An Intentional New Year With Narcolepsy
New Year’s Eve is often thought of as one of the most important nights of the year. This is the night that you’re meant to spend with the ones you love, set a course for the path of the rest of the year, and make some goals you’d like to reach going forward. These concepts work well for some people. For others, the mere thought is a minefield of anxiety traps and depression spirals.
Years ago, I truly hated New Year’s Eve. Every year it was a painful reminder that I still hadn’t come as far as I’d like. I had no one that I felt truly connected to and felt zero confidence in my own ability to meet my goals. Predictably, I blamed my narcolepsy, I blamed my mental health, and I blamed myself. I worried I’d never feel like a functional human being.
Trying only leads to failing
Occasionally I’d set some New Year’s resolutions, usually about my weight (which my narcolepsy made it hard to control). Sadly, each year my motivation and high expectations soon gave way to guilt and anger at myself for not being able to stick to anything. I’m sure many people with narcolepsy are familiar with this feeling.
This sense of failure, coupled with my anxiety about not having any fun plans, made the New Year a pretty terrible time for my mental health. That was until a few years ago when I finally learned my lesson and decided to start spending the last night of the year alone on purpose.
Getting intentional about NYE
It was 2017 when I realised I’d had enough. I’d learned enough about my narcolepsy and anxiety to know that I function best when I know what to expect. The best way to do that was to block out the 31st of December early on. I turned down any invite that came my way. If NYE is to be spent with those we love the most, I wasn’t ashamed to say that my biggest priorities were myself and my mental health!
With the focus on self-care, I spent my night having a candle-lit bubble bath, reading a book, making a delicious dinner for one, and going to bed early. Importantly, this also gave me the time and space to focus on myself, what I’d achieved, and what I really wanted for the year ahead.
Reflective on perspective
Taking the time to reflect on the year that had passed, as well as previous years, it was much easier to see the progress that I’d made. While each individual stage felt like its own struggle, together they made up the steps towards a better more functional life. While my version of progress wasn’t comparable to some of my peers, I found pride in my resilience.
On top of this reflection, I also began to look forward. I knew I didn’t want to fall back into old patterns of disappointing resolutions. Luckily, in the week prior, I happened upon an Instagram post about setting intentions. The idea resonated deeply with me. Here was a chance to direct my thinking in a positive way while stepping away from the unhelpful “success or failure” mindset.
My approach to intentions
For me, setting an intention is about deciding what's most important to work on in the year ahead. I usually stick to just one, and let this be a guide for all the decisions I make over that period. This helps me to stay true to my values and focus on areas that might be easier to overlook.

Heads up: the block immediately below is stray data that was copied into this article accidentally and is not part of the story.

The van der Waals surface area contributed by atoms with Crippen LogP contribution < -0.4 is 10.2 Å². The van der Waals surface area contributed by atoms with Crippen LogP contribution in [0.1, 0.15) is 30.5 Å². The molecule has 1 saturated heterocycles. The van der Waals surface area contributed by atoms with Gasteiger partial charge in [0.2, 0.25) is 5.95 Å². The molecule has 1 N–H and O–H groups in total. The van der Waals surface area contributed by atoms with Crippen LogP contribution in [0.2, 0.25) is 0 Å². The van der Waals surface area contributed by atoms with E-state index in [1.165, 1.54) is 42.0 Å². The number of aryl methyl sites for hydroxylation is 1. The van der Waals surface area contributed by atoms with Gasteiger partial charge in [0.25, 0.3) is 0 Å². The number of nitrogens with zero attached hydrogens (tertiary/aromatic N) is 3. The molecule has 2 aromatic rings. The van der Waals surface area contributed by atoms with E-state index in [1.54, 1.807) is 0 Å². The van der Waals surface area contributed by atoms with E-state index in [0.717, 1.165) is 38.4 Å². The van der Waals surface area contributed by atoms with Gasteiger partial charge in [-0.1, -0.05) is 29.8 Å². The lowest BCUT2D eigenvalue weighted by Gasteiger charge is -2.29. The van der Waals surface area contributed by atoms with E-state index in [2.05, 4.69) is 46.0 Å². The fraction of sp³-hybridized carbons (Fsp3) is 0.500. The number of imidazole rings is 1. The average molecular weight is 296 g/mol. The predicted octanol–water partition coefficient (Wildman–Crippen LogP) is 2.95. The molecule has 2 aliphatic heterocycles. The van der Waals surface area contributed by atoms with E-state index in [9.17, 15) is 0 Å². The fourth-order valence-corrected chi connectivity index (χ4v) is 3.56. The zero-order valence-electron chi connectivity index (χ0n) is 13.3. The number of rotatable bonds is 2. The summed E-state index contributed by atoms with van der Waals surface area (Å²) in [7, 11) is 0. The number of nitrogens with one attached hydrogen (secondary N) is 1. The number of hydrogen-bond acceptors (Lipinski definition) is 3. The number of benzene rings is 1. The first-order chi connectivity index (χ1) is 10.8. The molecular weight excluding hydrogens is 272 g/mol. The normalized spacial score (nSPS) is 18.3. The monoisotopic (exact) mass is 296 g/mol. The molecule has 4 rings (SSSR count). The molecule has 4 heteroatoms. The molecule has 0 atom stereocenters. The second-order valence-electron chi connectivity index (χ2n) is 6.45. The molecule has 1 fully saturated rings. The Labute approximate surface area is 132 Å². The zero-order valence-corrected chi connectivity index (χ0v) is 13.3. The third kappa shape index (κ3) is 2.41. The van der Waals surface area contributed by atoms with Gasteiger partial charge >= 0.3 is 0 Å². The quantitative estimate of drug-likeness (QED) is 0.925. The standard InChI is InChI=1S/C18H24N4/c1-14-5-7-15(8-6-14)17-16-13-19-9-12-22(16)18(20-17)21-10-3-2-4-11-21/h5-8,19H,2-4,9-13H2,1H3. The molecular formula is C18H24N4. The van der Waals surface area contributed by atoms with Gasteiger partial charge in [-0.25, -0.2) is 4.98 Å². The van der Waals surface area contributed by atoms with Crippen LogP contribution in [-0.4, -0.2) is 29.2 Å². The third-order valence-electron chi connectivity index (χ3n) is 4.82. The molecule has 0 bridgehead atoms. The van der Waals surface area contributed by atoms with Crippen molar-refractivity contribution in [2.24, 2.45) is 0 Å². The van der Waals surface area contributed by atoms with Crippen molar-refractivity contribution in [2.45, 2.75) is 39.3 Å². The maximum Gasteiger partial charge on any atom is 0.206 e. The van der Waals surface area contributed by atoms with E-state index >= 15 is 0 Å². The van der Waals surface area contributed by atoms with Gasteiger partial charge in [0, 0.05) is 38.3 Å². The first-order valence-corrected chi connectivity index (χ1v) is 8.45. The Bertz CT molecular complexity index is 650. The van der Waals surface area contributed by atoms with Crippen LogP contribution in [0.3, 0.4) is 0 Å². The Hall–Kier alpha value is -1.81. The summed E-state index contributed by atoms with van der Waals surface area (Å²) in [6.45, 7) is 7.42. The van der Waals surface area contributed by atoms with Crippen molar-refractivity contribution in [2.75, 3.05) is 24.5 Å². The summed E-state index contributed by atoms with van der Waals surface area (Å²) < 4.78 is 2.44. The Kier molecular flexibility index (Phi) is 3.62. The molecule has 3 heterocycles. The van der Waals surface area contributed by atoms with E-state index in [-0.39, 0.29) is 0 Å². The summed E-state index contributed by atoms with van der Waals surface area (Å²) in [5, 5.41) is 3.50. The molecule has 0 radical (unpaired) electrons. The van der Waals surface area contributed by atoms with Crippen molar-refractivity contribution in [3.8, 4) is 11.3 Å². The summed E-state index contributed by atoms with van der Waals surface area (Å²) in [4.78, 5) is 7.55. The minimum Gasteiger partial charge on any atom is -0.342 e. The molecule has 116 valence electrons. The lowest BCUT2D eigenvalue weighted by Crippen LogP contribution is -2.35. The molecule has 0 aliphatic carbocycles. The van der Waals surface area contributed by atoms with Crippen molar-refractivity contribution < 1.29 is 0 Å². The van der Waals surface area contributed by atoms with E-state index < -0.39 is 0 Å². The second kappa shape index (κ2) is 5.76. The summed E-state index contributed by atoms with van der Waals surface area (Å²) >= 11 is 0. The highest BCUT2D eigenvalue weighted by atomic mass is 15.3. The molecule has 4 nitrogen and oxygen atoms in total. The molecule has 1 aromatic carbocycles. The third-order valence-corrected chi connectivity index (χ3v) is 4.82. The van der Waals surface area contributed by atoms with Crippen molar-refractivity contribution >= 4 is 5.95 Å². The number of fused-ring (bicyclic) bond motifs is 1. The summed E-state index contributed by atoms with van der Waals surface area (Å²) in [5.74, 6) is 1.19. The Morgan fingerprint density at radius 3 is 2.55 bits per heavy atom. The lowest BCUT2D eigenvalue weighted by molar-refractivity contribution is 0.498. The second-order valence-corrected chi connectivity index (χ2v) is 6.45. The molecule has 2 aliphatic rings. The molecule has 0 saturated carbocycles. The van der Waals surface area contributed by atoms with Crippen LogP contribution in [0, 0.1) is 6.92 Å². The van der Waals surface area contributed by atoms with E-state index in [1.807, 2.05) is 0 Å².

Importantly, an intention should be more like a general life philosophy e.g. “Treat others as I’d like to be treated.” This is different from a resolution, which is often one specific goal that we can succeed or fail at e.g. “I will go to the gym twice a week.”
Knowing my own worth
Here's a great example... At the start of 2019, I set the intention to “know my own worth.” At the time, I felt that I was being taken advantage of - both in relationships and in my work life. I was so sick of wasting my time in dead-end situations because I didn’t believe I deserved better.
Over the course of that year, I changed a lot. I quit the job that I’d long outgrown. Turned down positions that didn’t feel aligned. Finally decided to pursue an entirely new career path where great opportunities fell right into my lap. I also started being more proactive about my needs with other people. This led to some tough conversations, but ultimately led me to a great relationship with my partner.
I know that all of this may have happened whether I had set these intentions or not. On the other hand, it became easier every step of the way to ask for something better when I knew doing otherwise would be going against my own values. I couldn’t continue to ignore the things that bothered me. I’d promised myself to stop accepting the status quo just because it was easier, and I did.
Letting go of success/failure thinking
The best part of setting an intention is that you can’t really “fail” at it. All you can do is keep it in mind and try to let it influence your everyday decisions in a positive way. The best intentions will help you stay aligned with what matters to you. This should be a little bit challenging, but ultimately doable!
This is important for those of us with narcolepsy because it’s so easy for us to see failures in our lives if we go looking for them. However, if we change our perspective away from the black and white, see mistakes as an opportunity for growth, and learn to switch self-punishment for self-compassion, we set ourselves up for more sustainable growth.
A compassionate start to the New Year
Whether or not you choose to set resolutions this year, I hope you can take something away from my story. Living with narcolepsy is hard, but this doesn’t mean we need to give up on our goals! It just means that we have to be extra careful about caring for ourselves while we’re still on the journey. Wishing you all a Happy New Year!
What are you hoping for the New Year? Share with the community in the comments below.
What is the hardest part of coping with narcolepsy?